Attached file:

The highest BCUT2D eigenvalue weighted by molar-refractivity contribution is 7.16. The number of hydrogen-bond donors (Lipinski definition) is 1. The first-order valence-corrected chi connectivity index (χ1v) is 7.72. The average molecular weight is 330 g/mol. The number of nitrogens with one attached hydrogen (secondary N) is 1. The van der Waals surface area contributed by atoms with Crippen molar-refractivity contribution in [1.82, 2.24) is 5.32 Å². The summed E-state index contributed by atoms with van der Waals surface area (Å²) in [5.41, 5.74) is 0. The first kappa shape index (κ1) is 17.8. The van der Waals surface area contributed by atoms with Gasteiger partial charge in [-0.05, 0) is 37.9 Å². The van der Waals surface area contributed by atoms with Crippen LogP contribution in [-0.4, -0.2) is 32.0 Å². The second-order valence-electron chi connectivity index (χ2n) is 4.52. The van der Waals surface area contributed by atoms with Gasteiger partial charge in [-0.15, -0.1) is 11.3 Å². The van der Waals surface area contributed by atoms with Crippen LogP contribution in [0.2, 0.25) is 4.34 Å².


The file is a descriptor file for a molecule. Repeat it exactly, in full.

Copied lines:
The highest BCUT2D eigenvalue weighted by molar-refractivity contribution is 7.16. The number of hydrogen-bond donors (Lipinski definition) is 1. The first-order valence-corrected chi connectivity index (χ1v) is 7.72. The average molecular weight is 330 g/mol. The number of nitrogens with one attached hydrogen (secondary N) is 1. The van der Waals surface area contributed by atoms with Crippen molar-refractivity contribution in [1.82, 2.24) is 5.32 Å². The summed E-state index contributed by atoms with van der Waals surface area (Å²) in [5.41, 5.74) is 0. The first kappa shape index (κ1) is 17.8. The van der Waals surface area contributed by atoms with Gasteiger partial charge in [-0.05, 0) is 37.9 Å². The van der Waals surface area contributed by atoms with Crippen LogP contribution in [-0.4, -0.2) is 32.0 Å². The second-order valence-electron chi connectivity index (χ2n) is 4.52. The van der Waals surface area contributed by atoms with Gasteiger partial charge in [-0.15, -0.1) is 11.3 Å². The van der Waals surface area contributed by atoms with Crippen LogP contribution in [0.2, 0.25) is 4.34 Å².